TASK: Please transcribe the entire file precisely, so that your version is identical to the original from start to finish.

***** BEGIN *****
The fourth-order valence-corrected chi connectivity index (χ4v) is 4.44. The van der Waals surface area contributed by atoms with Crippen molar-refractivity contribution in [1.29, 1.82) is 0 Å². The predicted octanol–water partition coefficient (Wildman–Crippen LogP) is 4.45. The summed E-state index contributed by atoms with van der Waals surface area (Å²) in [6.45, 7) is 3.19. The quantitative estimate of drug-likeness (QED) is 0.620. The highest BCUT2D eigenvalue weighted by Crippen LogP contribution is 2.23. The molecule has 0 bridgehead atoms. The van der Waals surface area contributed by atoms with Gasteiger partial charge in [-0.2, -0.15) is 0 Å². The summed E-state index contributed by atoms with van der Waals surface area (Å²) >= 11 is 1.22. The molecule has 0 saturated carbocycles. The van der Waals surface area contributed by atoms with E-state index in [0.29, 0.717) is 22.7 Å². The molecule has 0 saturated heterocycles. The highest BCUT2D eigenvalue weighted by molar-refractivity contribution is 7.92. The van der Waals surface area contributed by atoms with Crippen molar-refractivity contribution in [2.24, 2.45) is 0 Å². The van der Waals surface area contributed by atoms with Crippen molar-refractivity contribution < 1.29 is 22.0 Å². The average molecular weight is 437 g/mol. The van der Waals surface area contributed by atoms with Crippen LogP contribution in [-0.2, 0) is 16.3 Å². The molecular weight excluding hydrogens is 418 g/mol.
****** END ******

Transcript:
The fourth-order valence-corrected chi connectivity index (χ4v) is 4.44. The van der Waals surface area contributed by atoms with Crippen molar-refractivity contribution in [1.29, 1.82) is 0 Å². The predicted octanol–water partition coefficient (Wildman–Crippen LogP) is 4.45. The summed E-state index contributed by atoms with van der Waals surface area (Å²) in [6.45, 7) is 3.19. The quantitative estimate of drug-likeness (QED) is 0.620. The highest BCUT2D eigenvalue weighted by Crippen LogP contribution is 2.23. The molecule has 0 bridgehead atoms. The van der Waals surface area contributed by atoms with Gasteiger partial charge in [-0.2, -0.15) is 0 Å². The summed E-state index contributed by atoms with van der Waals surface area (Å²) >= 11 is 1.22. The molecule has 0 saturated carbocycles. The van der Waals surface area contributed by atoms with E-state index in [0.29, 0.717) is 22.7 Å². The molecule has 0 saturated heterocycles. The highest BCUT2D eigenvalue weighted by molar-refractivity contribution is 7.92. The van der Waals surface area contributed by atoms with Crippen molar-refractivity contribution in [2.24, 2.45) is 0 Å². The van der Waals surface area contributed by atoms with Crippen molar-refractivity contribution < 1.29 is 22.0 Å². The average molecular weight is 437 g/mol. The van der Waals surface area contributed by atoms with Crippen LogP contribution in [-0.2, 0) is 16.3 Å². The molecular weight excluding hydrogens is 418 g/mol.